Homberg’s greatest contributions, however, were in chemistry. His work shows a keen interest in weight determinations and the need for pure and standardized reagents. He was the first to attempt to standardize solutions and to measure the various “strengths” of acids and alkalies based on their relative ability to neutralize each other. Throughout his career at the academy he worked to test earlier chemical theories and to determine the constituents of mixed bodies. To this end he examined the vast quantity of plant analyses carried out at the academy since the 1670s and conducted a series of carefully planned experiments that often extended over three or four years. In his own analyses he used a system of weight determinations that has been seen as the foundation for the more celebrated “balance-sheet” method of Antoine-Laurent Lavoisier, who knew and valued Homberg’s work.

For the last twenty years of his life he worked on the presentation and illustration of his chemical theory in a textbook. Parts were serially published in the academy’s Mémoires under the title Essais de chimie (1702–1710), and although the full manuscript was complete at the time of his death it remained unpublished. Homberg’s Essais mark a crucial break in the French didactic tradition; for the first time, pharmaceutical and commercial preparations are absent and the focus is clearly on the derivation of a comprehensive, coherent chemical theory from experimental results. Homberg embraced the five-principle theory of Étienne de Clave and others but also held that these five—mercury, sulfur, salt, water, and earth—were not the ultimate constituents of mixed substances but were instead useful and sensible categories of substances separated by chemical analysis. The centerpiece of Homberg’s system is his sulfur principle, the common substance contained in all sulfurous substances. In 1705, after lengthy experiments, he identified this sulfur principle with light. According to Homberg, light can incorporate with the other principles, change their figure and arrangement and add to their weight, and is the sole source of change and activity in matter. The exchange of sulfur/light in different forms explains most chemical reactions. Homberg’s theory reflects his lifelong fascination with the interaction of light with matter, exemplified by his work with phosphorescent materials, including his discovery of the piezoluminescence of fused calcium chloride (erroneously called an explosive chlorate in the original DSB article). But it was also certainly greatly promoted by the experiments he carried out with the enormous burning lens (not mirror) constructed by Ehrenfried Walther, Graf von Tschirnhaus, and purchased by the duc d’Orléans in early 1702.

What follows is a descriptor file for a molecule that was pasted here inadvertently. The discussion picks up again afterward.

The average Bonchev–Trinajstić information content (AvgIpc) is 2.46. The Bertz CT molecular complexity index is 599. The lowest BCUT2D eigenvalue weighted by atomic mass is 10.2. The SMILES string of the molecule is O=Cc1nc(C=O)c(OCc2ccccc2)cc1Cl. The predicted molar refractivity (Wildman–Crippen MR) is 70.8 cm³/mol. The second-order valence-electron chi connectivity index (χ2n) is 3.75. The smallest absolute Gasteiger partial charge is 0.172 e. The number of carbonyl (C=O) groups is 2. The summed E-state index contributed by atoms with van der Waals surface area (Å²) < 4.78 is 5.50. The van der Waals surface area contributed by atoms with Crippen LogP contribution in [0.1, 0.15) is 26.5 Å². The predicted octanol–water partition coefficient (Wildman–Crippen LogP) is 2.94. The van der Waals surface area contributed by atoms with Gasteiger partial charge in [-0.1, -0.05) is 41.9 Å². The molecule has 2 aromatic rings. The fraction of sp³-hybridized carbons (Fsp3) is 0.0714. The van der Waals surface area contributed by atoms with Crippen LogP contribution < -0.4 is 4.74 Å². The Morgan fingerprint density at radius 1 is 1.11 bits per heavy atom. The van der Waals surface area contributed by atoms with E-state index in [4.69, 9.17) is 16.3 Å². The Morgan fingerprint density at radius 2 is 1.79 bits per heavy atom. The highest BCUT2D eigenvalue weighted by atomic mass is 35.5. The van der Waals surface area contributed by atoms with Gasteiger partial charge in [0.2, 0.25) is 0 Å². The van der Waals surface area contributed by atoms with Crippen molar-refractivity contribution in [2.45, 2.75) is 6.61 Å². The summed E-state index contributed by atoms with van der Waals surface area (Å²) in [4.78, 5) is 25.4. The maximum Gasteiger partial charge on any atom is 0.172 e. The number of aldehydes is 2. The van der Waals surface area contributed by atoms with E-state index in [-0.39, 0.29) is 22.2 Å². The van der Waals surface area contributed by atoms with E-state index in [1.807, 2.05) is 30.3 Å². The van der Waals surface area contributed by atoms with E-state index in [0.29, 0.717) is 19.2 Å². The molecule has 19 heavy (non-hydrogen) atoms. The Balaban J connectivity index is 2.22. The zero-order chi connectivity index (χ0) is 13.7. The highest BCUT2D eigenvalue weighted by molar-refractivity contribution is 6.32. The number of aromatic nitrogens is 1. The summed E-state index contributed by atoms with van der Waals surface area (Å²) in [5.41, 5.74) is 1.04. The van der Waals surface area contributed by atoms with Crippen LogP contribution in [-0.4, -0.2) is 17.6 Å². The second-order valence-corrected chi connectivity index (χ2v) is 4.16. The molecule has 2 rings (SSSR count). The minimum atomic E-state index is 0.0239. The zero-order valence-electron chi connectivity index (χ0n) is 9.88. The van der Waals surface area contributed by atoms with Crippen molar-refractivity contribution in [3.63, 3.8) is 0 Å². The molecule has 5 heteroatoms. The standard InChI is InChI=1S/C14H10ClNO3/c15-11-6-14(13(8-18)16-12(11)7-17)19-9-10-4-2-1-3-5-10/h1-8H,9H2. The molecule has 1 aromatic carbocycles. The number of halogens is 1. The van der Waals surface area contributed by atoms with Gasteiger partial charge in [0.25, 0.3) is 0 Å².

Viewing the metals as compound bodies, Homberg also continued to believe in the possibility of metallic transmutation, even while the official stance of the academy increasingly frowned upon it. He knew the traditional chrysopoetic literature very well and was particularly influenced by the writings of Eirenaeus Philalethes (George Starkey). Many of his Essais are built around experiments with a specially prepared “philosophical” mercury, the key starting material for the philosopher’s stone, and Homberg claims to have had success in transmuting a portion of it into gold by long periods of heating.

Homberg held several posts within the academy— head of the chemical laboratory after 1699, director (1701 and 1707), sous-director (1703 and 1709), and member of various committees. He was the mentor to several younger academicians, most notably Étienne-François Geoffroy. Homberg’s work and theory was highly influential in the early eighteenth century; for example, his ideas are often invoked in the writings of Hermann Boerhaave, Peter Shaw, and Pierre-Joseph Macquer as well as by Georg Ernst Stahl and others.

Contemporaneous accounts of Homberg agree on his friendly, good-natured personality, his generosity, sincere piety, and kindness. Elisabeth Charlotte, duchesse d’Orléans, held him in high regard, writing that “one is unable to get to know Homberg without esteeming him for his honest spirit; he is not at all befuddled as savants usually are, nor ponderous, nor lofty, but instead always merry” (Bodemann, 1891, vol. 2, p. 11). The duc de Saint-Simon avers that Homberg was “one of the greatest chemists of Europe, and one of the most honest men who ever lived; he was the most simple and the most solidly pious” (Saint-Simon, 1985, vol. 5, p. 742).


Bodemann, Eduard, ed. Aus der Briefe der Herzogin Elisabeth Charlotte von Orléans an die Kurfürstin Sophie von Hannover. 2 vols. Hannover, Germany, 1891.

Franckowiak, Rémi, and Luc Peterschmitt. “La chimie de Homberg: Une vérité certaine dans une physique contestable.” Early Science and Medicine 10 (2005): 65–90.

Holmes, Frederic L. “The Communal Context for ÉtienneFrançois Geoffroy’s Table des rapports.” Science in Context 9, no. 3 (1996): 289–311.

Principe, Lawrence M. “Wilhelm Homberg: Chymical Corpuscularianism and Chrysopoeia in the Early Eighteenth Century.” In Late Medieval and Early Modern Corpuscular Matter Theories, edited by Christoph Lüthy, John E. Murdoch, and William R. Newman, 535–556. Leiden, Netherlands, and Boston: Brill, 2001.

———. Wilhelm Homberg and the Transmutations of Chemistry at the Académie Royale des Sciences. Forthcoming, 2008.

Saint-Simon, Louis de Rouvroy, duc de. Mémoires. 8 vols. Edited by Yves Coirault. Paris: Gallimard, 1985.

Stroup, Alice. “Wilhelm Homberg and the Search for the Constituents of Plants at the 17th-Century Académie Royale des Sciences.” Ambix 26 (1979): 184–202.

Lawrence M. Principe